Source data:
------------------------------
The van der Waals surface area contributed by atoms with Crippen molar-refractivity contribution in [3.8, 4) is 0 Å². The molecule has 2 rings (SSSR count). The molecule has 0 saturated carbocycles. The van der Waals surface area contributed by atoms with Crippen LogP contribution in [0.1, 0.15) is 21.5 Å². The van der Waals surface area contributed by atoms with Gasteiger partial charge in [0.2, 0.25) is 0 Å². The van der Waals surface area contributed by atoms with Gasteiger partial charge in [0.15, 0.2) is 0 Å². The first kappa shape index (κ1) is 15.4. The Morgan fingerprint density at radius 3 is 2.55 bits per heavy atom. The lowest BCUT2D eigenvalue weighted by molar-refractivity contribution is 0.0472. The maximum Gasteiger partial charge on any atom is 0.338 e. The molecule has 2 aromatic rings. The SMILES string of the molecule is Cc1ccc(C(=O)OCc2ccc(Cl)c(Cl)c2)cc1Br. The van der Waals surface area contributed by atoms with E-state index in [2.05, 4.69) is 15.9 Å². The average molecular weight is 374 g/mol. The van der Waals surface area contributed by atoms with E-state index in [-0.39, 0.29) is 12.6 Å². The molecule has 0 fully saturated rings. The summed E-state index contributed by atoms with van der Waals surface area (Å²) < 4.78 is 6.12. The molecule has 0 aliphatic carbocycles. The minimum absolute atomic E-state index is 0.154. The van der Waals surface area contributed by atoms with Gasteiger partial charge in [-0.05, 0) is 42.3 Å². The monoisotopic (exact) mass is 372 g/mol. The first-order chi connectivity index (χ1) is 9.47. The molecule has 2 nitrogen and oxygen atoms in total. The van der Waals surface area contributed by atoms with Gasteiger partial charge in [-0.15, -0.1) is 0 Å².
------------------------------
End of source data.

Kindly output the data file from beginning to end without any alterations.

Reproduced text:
The van der Waals surface area contributed by atoms with Crippen molar-refractivity contribution in [3.8, 4) is 0 Å². The molecule has 2 rings (SSSR count). The molecule has 0 saturated carbocycles. The van der Waals surface area contributed by atoms with Crippen LogP contribution in [0.1, 0.15) is 21.5 Å². The van der Waals surface area contributed by atoms with Gasteiger partial charge in [0.2, 0.25) is 0 Å². The van der Waals surface area contributed by atoms with Gasteiger partial charge in [0.15, 0.2) is 0 Å². The first kappa shape index (κ1) is 15.4. The Morgan fingerprint density at radius 3 is 2.55 bits per heavy atom. The lowest BCUT2D eigenvalue weighted by molar-refractivity contribution is 0.0472. The maximum Gasteiger partial charge on any atom is 0.338 e. The molecule has 2 aromatic rings. The SMILES string of the molecule is Cc1ccc(C(=O)OCc2ccc(Cl)c(Cl)c2)cc1Br. The van der Waals surface area contributed by atoms with E-state index in [2.05, 4.69) is 15.9 Å². The average molecular weight is 374 g/mol. The van der Waals surface area contributed by atoms with E-state index in [-0.39, 0.29) is 12.6 Å². The molecule has 0 fully saturated rings. The summed E-state index contributed by atoms with van der Waals surface area (Å²) < 4.78 is 6.12. The molecule has 0 aliphatic carbocycles. The minimum absolute atomic E-state index is 0.154. The van der Waals surface area contributed by atoms with Gasteiger partial charge in [-0.05, 0) is 42.3 Å². The monoisotopic (exact) mass is 372 g/mol. The first-order chi connectivity index (χ1) is 9.47. The molecule has 2 nitrogen and oxygen atoms in total. The van der Waals surface area contributed by atoms with Gasteiger partial charge in [-0.15, -0.1) is 0 Å².